Introduction

At the crossroads

THE OLDEST HIGHWAY across the Pacific is perhaps as old as the planet. A jet stream circles the Pacific Rim. The amazing godwit hurtles along at an airborne speed of five hundred kilometres an hour on its journey from Siberia along the western littoral of the Pacific to a landing strip on Christchurch's Brighton Beach – one of the longest non-stop flights of any migratory bird. Each spring, until its near destruction in the 2011 earthquakes, bells from the cathedral would ring to announce the arrival of the godwits.

The highways favour one species or another. Eels slither out of farm creeks, cross fields, wriggle and worm their way through shingle to reach the sea where they ditch their land-crawling apparatus and take on seafaring equipment to swim thousands of kilometres to their breeding ground south of Tonga. Secondary lanes of importance conduct crayfish on their long distance crawl.

Sea lanes had to be invented with the assistance of the stars; the Southern Cross caught the eye of the earliest navigators and led them to imagine pit stops across the length and breadth of the Pacific. Around these pit stops are smaller local lanes and off ramps, minor traffic, inter-island causeways. Crays on their marathon crawl often encounter cables. These highways of chatter connect every point around the Pacific Rim and beyond. Tidal movements push flotsam around the Pacific. Hitchhiking species jump from one pit stop to another. Sailing ships were blown on and off course; some crashed ashore.

On the beach new communities grew; a mix of journeying and settler genes. Colours were mixed and new breeds took to sea lanes to continue the journey. Gradually, over a period of thousands of years, a facial moko with its origins in modern-day Taiwan appear on faces dwelling on the two largest southern-dwelling islands in the Pacific.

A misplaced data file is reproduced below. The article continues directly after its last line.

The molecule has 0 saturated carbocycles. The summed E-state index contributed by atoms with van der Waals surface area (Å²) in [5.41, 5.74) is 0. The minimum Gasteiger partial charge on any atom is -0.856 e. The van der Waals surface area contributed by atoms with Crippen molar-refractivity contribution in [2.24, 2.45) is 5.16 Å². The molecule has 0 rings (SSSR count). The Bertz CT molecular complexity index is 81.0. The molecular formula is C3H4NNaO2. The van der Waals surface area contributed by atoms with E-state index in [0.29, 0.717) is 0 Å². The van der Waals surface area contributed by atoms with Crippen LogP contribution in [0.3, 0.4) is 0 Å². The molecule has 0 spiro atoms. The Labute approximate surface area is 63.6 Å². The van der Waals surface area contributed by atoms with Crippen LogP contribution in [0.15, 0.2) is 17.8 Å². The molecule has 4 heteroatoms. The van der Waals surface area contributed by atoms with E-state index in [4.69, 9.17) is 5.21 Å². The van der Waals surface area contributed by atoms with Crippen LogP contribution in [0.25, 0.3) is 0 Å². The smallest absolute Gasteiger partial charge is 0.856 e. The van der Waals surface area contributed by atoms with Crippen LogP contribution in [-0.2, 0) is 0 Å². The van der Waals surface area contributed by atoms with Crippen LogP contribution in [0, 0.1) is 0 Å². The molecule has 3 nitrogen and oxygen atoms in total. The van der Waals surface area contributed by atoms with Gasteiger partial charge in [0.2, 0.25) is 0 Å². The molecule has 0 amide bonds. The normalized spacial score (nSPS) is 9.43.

Names are conveyed along the same route. Words are dropped on this island, and are carried on to the next. Along the Pacific highways landmass and sea and air are not considered to be separate entities, but one big soup of dynamic exchange of people, language, custom and memory.

WATER IS A reflective substance, and New Zealand abounds in lakes, rivers and coast. Many of our legends and histories speak of watery origins. No town or farm in New Zealand is more than a couple of hours’ drive from the sea. But our sense of place is informed by more than what greets us out the window.

However secure and deep-rooted we may feel about this place, we are a nation of immigrants. Elsewhere is reflected in our faces. One decade into the twenty-first century New Zealand is more diverse than ever before.

Thinking about who we are and where we live requires that we consider who lives here, and who gets to say. And, which places does memory hark back to? The answers were different in my parents’ day, as they are in my children’s lifetime. The story of departures and arrivals is ongoing. New arrivals set about modifying and fitting into it; the country makes its own adjustments.

In the imagination of the northern hemisphere geography has always placed New Zealand at a disadvantage, on the edge of the planet and its consciousness. Present, but slightly out of view. A destination, but not necessarily one for tomorrow or the next day; a popular choice on some bucket lists along with riding an elephant and seeing the Taj Mahal.

IN THE TWENTY-FIRST century New Zealanders have less reason to think of themselves as marginal – they are present and noted everywhere.

Auckland took three decades to become the city with the largest Polynesian population of any in the Pacific. In little over a decade it has become one of the most cosmopolitan cities in Australasia, boasting 160 ethnicities – 40 per cent of the city’s residents were born overseas. Change to the composition of the population inevitably delivers new cultural reference points, new interpretations of history. We see ourselves in relation to new places; the gaze travels in new directions: north and east as well as the time-honoured gaze west across the Tasman.

This issue of Griffith REVIEW attempts to track some of these changes and to position New Zealand in the more exciting place it now occupies. One where it is possible to think of New Zealand as a hub in a mesh of highways spanning the littoral of South America, Asia, and Australia. There lies the future, as economists used to say.

Perhaps it is time to acknowledge what is even more obvious. The future is here.

Wellington, 2 December 2013

Griffith Review